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Really Useful Links for Writers: Writers Retreats

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Paul FitzSimons

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I must admit – by which I mean ‘boast’ – I am, while writing this, also playfully dipping my toe in the swimming pool of an idyllic villa in the south of France. Seriously, it’s happening. No, I haven’t hit the writing jackpot with a seven-figure book deal and bought the place, but I am here for two weeks and will be using the halcyon surrounds to inspire me to write my book.

Of course, I will also spend a lot of time engaging in non-writing activities – after all, this pale skin won’t tan itself, the cocktails won’t drink themselves and the cheap souvenirs won’t buy themselves. But for those of you more committed to the craft of writing than I am and still want to do it away from the hustle, bustle and washing-up of home, there is the Writing Retreat.

What many of us need for our writing is peace, quiet and a distinct lack of visual and audible distractions. We should also have to hand an abundance of necessary and luxury items, be they good dinners, Schubert piano sonatas, a nice glass of wine or a kilo bag of M&Ms – the thing that will help our creative brilliance pour forth. And any writing retreat worth its salt will provide this quantum of solace and these essentials/treats that will mean that all we have to think about is our writing.

Author of Sleeping Tigers Holly Robinson is an enthusiastic advocate of the writing retreat. On The Huffington Post website, she tells us that, in a recent visit to a retreat in Cape Ann in Massachusetts, she managed to write up to 7000 words of her novel per day. She brings us through a guide to sourcing the right retreat and suggests that a writing retreat (get loads of writing done) is very different from a writing conference (maybe learn loads but get zero writing done).

Closer to home and in the Irish Times, Sandra O’Connell talks to the principles at some of Ireland’s leading writers’ retreats. These include the usual suspects Anam Cara and The Tyrone Guthrie centre as well as the lesser-known Kilcoe Writers Retreat. She shows us that no two retreats are the same, that each has something unique to offer its visitors.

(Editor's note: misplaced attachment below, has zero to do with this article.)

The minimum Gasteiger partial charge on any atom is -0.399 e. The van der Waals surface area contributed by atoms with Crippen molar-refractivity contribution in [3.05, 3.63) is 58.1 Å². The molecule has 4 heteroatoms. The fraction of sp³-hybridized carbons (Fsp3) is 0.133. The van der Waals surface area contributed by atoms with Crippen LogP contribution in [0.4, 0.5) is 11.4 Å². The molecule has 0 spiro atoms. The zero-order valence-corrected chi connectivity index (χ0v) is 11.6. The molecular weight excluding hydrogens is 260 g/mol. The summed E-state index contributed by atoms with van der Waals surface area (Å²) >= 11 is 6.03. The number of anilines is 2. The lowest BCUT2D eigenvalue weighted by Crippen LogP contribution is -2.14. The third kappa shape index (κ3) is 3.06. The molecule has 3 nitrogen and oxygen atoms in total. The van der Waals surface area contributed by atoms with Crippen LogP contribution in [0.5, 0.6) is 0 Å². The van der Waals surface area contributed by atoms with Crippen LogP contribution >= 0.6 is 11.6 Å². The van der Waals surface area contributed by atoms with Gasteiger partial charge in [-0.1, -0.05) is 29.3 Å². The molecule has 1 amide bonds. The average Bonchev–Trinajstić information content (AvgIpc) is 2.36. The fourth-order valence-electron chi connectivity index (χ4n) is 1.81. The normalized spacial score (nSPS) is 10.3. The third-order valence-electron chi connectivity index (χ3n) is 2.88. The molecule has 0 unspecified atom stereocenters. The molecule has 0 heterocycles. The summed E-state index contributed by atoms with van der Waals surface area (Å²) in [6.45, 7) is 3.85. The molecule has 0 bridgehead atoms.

Writing retreats aren’t for everyone. Writer and blogger Max Dunbar is  sceptical of the concept and is of the opinion that writing retreats, especially ones that put writers together in a community for a period of time are, in fact, not conducive to writing. This is especially the case, he suggests, where the retreat is somewhat rustic in its facilities (such as not offering IT support or own-room accommodation). He does concede that many who use retreats have gone on to be highly successful but wonders if they would have been successful anyway, had they not spent those few days communing with nature (and other writers).

If, like me, there is no better muse to inspire fantastic writing that the warmth of the sun, maybe an Irish or UK retreat isn’t for you. No problem, there’s an abundance of further afield writing retreats in France, Italy and Spain (and the US if you and your wallet can handle it). And, as many of mainland Europe ones seem to be established or run by Irish, British or American folk, the language barrier won’t be a problem. For example, La Muse Writing Retreat was established by New York ex-pats Kerry Eielson and John Fanning, who bought a country house in Labastide Esparbairenque, a village in Southern France and created the retreat.

For the US, we can visit writersretreat.com, which provides us with a State-by-State search option for writers retreats around the country. It also provides a guide for those of us who wish to set up and run our own writers’ retreat.

Right, back to toe-dipping. Now where is that waiter with my mojito?


The Advocate Speaketh.

Holly Robinson on why writing retreats work for her.

“Whether you’re a working mother like me, a new college graduate, a middle-aged stock broker, or a retired widow, a writing retreat could be just what you need.”



What Ireland Has To Offer.

The Irish Times’ Sandra O’Connell gives us the run down on what writing retreats are available on home soil.

“Fancy a room of your own to get your creativity going? A suitably inspiring space awaits you at a writers’ retreat.”



He Who’s Not-So-Sure.

Max Dunbar feels that retreats are not necessarily conducive to writing.

“I’ve always been suspicious of writers’ retreats and my gut instincts tell me that they are a waste of time and money.”



The Retreats: Home…

Anam Cara. http://www.anamcararetreat.com/

Tyrone Guthrie Centre. http://tyroneguthrie.ie/home

Kilcoe Writers Retreat. http://kilcoeretreat.wordpress.com/


…And Away

Horta Writing Centre, Catalonia, Spain http://www.hortawriting.com/

La Muse Inn, France. http://www.lamuseinn.com

Villa D’Arte, Ventimiglia, Italy. http://www.writersretreat.com/retreatdetails.php?id=131

The Writers Retreat, Andalucia, Spain. http://www.writersretreat.co.uk/


…And Far Far Away.

A Full listing of all writers retreats available in the States. http://www.writersretreat.com



About the author

Paul FitzSimons is a screenwriter and novelist and has written the novel ‘Burning Matches’ and a number of scripts for film and TV. He has worked as a storyline writer on RTE’s ‘Fair City’. His short stories are published in ‘Who Brought The Biscuits’ by The Naas Harbour Writers. Paul likes crime thrillers, good coffee and Cadbury’s chocolate. He doesn’t like country-and-western music or people who don’t indicate on roundabouts.

Paul also runs the Script Editing service Paul | The | Editorpaulfitzsimons.com

  • The Dark Room: A thrilling new novel from the number one Irish Times bestselling author of Keep Your Eyes on Me
  • www.designforwriters.com

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